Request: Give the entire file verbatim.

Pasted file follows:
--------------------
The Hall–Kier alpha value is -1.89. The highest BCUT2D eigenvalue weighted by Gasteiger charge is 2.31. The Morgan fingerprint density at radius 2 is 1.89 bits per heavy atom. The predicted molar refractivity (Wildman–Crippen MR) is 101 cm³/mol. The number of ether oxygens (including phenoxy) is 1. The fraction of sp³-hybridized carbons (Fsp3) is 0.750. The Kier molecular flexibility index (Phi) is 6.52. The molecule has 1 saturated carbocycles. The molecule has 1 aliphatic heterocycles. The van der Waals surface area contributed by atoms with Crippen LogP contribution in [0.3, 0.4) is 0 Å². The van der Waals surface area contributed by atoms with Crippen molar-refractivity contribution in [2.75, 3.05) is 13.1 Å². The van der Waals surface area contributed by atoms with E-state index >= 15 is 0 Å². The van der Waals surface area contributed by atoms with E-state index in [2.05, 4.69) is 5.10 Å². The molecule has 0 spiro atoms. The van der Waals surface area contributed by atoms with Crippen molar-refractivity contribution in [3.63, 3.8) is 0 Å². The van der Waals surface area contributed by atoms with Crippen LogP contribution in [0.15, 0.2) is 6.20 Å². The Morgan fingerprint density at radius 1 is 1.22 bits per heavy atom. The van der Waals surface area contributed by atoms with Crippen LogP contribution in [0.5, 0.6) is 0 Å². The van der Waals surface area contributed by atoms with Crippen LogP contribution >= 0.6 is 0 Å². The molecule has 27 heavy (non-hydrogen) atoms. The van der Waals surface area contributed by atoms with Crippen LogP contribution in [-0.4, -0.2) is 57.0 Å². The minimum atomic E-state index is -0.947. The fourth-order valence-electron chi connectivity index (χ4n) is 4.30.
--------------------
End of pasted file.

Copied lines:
The Hall–Kier alpha value is -1.89. The highest BCUT2D eigenvalue weighted by Gasteiger charge is 2.31. The Morgan fingerprint density at radius 2 is 1.89 bits per heavy atom. The predicted molar refractivity (Wildman–Crippen MR) is 101 cm³/mol. The number of ether oxygens (including phenoxy) is 1. The fraction of sp³-hybridized carbons (Fsp3) is 0.750. The Kier molecular flexibility index (Phi) is 6.52. The molecule has 1 saturated carbocycles. The molecule has 1 aliphatic heterocycles. The van der Waals surface area contributed by atoms with Crippen LogP contribution in [0.3, 0.4) is 0 Å². The van der Waals surface area contributed by atoms with Crippen molar-refractivity contribution in [2.75, 3.05) is 13.1 Å². The van der Waals surface area contributed by atoms with E-state index >= 15 is 0 Å². The van der Waals surface area contributed by atoms with E-state index in [2.05, 4.69) is 5.10 Å². The molecule has 0 spiro atoms. The van der Waals surface area contributed by atoms with Crippen molar-refractivity contribution in [3.63, 3.8) is 0 Å². The van der Waals surface area contributed by atoms with Crippen LogP contribution in [0.15, 0.2) is 6.20 Å². The Morgan fingerprint density at radius 1 is 1.22 bits per heavy atom. The van der Waals surface area contributed by atoms with Crippen LogP contribution in [0.5, 0.6) is 0 Å². The van der Waals surface area contributed by atoms with Crippen LogP contribution >= 0.6 is 0 Å². The molecule has 27 heavy (non-hydrogen) atoms. The van der Waals surface area contributed by atoms with Crippen LogP contribution in [-0.4, -0.2) is 57.0 Å². The minimum atomic E-state index is -0.947. The fourth-order valence-electron chi connectivity index (χ4n) is 4.30.